I am a fan of the stock buyback, especially if it's the genuine product of a company trying to put its spare money where its mouth is, rather than simply disguising liberal stock option grants. That's why last night's buyback news from InsWeb
The online insurance marketer announced that it has just bought back $1.7 million worth of stock -- a whopping 16% of its shares outstanding -- from a pair of insiders. It isn't all that surprising that Century Capital Partners and Nationwide Mutual Insurance were willing to be cashed out at just $2.30 a share, a discount to the stock's trading price. Having that significant chunk of stock flooding the market would have driven the stock down if their exit strategy had involved the open market.
No, what is really bothersome here is that at the end of December, InsWeb's balance sheet was sporting $3.72 a share in cash. What would make an insider want out so badly that it would be willing to take $0.62 on the dollar? After all, just last month, the market sent shares of InsWeb higher after it brokered a deal with Time Warner's
The problem is that InsWeb's mattress has been getting thinner by the quarter. Intrigued by the company's liquidity, I profiled it 13 months ago in my "5 Dot-Com Bargains" article. The company had $5.26 a share in cash at the time. Then, when I checked back on the company's balance sheet a few months later, its cash balance had been whittled down to just $4.73 per share. Its ability to buy back a good piece of the company at a discount to its working capital may help throw off the scent of burning cash when the March quarter rolls around, but InsWeb's problems are real.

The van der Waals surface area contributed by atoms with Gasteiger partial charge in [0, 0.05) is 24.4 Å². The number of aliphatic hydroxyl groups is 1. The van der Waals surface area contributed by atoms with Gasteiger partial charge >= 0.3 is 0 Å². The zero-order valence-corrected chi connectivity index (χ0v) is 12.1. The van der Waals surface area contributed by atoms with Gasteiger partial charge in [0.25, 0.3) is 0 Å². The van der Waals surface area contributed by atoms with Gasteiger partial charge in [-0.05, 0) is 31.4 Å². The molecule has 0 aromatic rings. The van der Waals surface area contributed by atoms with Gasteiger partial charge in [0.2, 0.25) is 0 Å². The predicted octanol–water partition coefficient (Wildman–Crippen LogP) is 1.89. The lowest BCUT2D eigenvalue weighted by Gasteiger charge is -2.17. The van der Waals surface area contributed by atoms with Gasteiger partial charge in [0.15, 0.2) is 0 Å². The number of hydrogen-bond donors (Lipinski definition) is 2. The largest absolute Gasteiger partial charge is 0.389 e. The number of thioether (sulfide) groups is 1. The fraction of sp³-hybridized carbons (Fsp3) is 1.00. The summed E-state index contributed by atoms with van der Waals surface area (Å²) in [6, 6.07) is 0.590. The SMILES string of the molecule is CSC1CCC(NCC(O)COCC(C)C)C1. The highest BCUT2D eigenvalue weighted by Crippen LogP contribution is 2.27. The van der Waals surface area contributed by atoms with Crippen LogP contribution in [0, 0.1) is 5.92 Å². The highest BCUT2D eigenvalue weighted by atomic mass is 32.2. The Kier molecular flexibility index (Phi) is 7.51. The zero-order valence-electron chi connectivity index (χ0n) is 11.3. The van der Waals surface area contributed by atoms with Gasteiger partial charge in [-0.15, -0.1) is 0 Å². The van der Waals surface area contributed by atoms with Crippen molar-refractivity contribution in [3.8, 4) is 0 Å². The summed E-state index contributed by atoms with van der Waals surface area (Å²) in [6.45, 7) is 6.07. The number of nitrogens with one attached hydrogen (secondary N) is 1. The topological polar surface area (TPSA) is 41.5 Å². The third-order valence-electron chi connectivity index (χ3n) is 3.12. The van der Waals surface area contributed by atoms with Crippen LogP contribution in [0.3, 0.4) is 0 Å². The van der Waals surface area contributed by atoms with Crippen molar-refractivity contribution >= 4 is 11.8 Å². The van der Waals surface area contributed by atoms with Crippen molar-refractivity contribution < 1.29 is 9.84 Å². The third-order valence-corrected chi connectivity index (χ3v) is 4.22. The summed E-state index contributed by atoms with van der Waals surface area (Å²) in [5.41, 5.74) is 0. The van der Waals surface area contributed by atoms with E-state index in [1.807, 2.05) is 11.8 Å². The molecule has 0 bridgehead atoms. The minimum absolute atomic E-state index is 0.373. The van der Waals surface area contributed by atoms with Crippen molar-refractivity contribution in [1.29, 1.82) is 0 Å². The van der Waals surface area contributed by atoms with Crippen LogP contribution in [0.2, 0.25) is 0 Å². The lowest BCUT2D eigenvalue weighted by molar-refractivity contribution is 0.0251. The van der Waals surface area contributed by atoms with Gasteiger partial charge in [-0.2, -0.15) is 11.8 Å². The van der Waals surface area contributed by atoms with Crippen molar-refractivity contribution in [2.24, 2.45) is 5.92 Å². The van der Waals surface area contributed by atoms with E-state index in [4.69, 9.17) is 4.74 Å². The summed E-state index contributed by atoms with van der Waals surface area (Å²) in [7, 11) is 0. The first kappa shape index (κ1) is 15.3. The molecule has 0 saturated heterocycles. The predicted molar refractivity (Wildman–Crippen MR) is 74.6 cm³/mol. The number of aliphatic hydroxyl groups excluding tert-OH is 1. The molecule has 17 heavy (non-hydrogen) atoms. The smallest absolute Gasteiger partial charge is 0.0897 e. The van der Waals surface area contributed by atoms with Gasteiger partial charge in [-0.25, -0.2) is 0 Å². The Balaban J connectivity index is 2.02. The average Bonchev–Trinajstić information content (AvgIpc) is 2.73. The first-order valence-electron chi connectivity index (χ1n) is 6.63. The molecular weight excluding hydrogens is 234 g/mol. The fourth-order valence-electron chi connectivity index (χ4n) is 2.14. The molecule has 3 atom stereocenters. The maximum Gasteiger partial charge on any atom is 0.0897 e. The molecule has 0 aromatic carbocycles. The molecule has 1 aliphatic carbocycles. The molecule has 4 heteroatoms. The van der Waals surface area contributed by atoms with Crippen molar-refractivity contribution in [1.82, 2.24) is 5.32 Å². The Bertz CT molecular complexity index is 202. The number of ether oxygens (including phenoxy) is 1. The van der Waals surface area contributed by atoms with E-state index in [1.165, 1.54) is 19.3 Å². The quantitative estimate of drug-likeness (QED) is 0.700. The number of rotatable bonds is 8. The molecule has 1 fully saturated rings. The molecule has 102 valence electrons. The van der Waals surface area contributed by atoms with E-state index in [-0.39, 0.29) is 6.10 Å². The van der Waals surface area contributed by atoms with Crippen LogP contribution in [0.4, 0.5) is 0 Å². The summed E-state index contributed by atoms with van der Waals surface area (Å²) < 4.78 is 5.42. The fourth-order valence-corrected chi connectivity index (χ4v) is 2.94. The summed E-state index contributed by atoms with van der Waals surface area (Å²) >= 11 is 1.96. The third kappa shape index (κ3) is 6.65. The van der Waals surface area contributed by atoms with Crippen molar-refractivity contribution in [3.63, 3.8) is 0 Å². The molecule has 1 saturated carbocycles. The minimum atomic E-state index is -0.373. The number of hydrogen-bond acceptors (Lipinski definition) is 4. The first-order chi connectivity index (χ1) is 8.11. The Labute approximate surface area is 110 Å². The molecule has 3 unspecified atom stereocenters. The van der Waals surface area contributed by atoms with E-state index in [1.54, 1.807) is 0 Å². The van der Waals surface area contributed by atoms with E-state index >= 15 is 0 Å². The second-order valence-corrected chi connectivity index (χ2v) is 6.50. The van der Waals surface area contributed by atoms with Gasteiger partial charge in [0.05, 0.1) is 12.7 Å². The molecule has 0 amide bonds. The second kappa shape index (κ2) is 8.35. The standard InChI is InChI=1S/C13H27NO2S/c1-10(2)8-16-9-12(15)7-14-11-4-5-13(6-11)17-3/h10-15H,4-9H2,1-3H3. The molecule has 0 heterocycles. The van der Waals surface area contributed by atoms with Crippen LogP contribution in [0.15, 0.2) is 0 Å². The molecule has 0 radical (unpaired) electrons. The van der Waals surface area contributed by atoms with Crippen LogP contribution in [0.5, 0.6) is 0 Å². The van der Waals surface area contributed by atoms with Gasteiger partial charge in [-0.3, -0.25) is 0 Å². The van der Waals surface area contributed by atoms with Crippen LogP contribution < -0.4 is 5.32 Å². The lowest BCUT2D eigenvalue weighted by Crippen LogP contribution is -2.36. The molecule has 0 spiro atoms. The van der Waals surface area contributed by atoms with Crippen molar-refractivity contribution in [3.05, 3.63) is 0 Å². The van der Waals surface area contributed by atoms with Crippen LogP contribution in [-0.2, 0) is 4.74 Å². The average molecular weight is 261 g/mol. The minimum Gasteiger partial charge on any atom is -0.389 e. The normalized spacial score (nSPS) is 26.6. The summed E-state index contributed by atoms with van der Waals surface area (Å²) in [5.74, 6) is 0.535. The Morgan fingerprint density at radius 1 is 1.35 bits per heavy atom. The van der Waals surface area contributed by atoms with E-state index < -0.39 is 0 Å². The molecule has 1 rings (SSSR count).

Though you may see insurance as a lucrative business -- think Berkshire Hathaway or AXA -- InsWeb is trying to hook up buyer and provider virtually, and that is a highly competitive business.
InsWeb is focusing on auto insurance these days, since the online medium wasn't all that conducive to pitching term life policies. That's fine, but because of a plethora of folks bidding for your online attention, InsWeb has gone from spending $1.44 to $3.31 for each new customer it attracts, while its referral revenue from those leads has only grown marginally.
That's why InsWeb's cash may be put to good use in trying to swallow the company whole, like a greedy python would. Or better yet, it could come up with a model that actually works in creating cash before the last of the company's greenery burns away.
Some other related stories:
- InsWeb really is playing a game of limbo with its balance sheet.
- Sadly, only two of 5 Dot-Com Bargains turned out to be real bargains.
- If you enjoy digging into stocks trading near their net working capital, pitch a tent over at our Green Gene Stocks discussion board.
Longtime Fool contributor Rick Munarriz loves the online convenience but still can't find himself buying insurance through the Internet. Not yet. He does not own shares in any of the companies mentioned in this story. The Fool has a disclosure policy. He is also part of the Rule Breakers newsletter research team, seeking out tomorrow's ultimate growth stocks a day early.